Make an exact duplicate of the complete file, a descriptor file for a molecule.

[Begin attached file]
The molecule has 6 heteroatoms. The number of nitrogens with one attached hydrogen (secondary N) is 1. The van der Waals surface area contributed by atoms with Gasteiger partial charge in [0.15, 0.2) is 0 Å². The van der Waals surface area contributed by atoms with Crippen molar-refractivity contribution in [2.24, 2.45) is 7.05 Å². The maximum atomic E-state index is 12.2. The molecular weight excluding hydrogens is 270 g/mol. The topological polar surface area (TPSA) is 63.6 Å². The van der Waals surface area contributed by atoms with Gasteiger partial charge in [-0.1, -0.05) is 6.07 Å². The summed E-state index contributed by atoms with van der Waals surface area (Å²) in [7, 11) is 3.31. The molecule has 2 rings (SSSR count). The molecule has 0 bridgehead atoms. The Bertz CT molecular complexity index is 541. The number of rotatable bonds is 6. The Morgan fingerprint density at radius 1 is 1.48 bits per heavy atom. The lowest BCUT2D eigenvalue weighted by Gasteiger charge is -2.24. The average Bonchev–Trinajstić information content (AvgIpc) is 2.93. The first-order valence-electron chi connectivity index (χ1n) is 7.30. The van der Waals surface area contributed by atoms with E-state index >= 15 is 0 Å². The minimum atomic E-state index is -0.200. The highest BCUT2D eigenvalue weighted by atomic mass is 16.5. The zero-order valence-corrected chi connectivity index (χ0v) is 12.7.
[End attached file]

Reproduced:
The molecule has 6 heteroatoms. The number of nitrogens with one attached hydrogen (secondary N) is 1. The van der Waals surface area contributed by atoms with Gasteiger partial charge in [0.15, 0.2) is 0 Å². The van der Waals surface area contributed by atoms with Crippen molar-refractivity contribution in [2.24, 2.45) is 7.05 Å². The maximum atomic E-state index is 12.2. The molecular weight excluding hydrogens is 270 g/mol. The topological polar surface area (TPSA) is 63.6 Å². The van der Waals surface area contributed by atoms with Gasteiger partial charge in [-0.1, -0.05) is 6.07 Å². The summed E-state index contributed by atoms with van der Waals surface area (Å²) in [7, 11) is 3.31. The molecule has 2 rings (SSSR count). The molecule has 0 bridgehead atoms. The Bertz CT molecular complexity index is 541. The number of rotatable bonds is 6. The Morgan fingerprint density at radius 1 is 1.48 bits per heavy atom. The lowest BCUT2D eigenvalue weighted by Gasteiger charge is -2.24. The average Bonchev–Trinajstić information content (AvgIpc) is 2.93. The first-order valence-electron chi connectivity index (χ1n) is 7.30. The van der Waals surface area contributed by atoms with E-state index >= 15 is 0 Å². The minimum atomic E-state index is -0.200. The highest BCUT2D eigenvalue weighted by atomic mass is 16.5. The zero-order valence-corrected chi connectivity index (χ0v) is 12.7.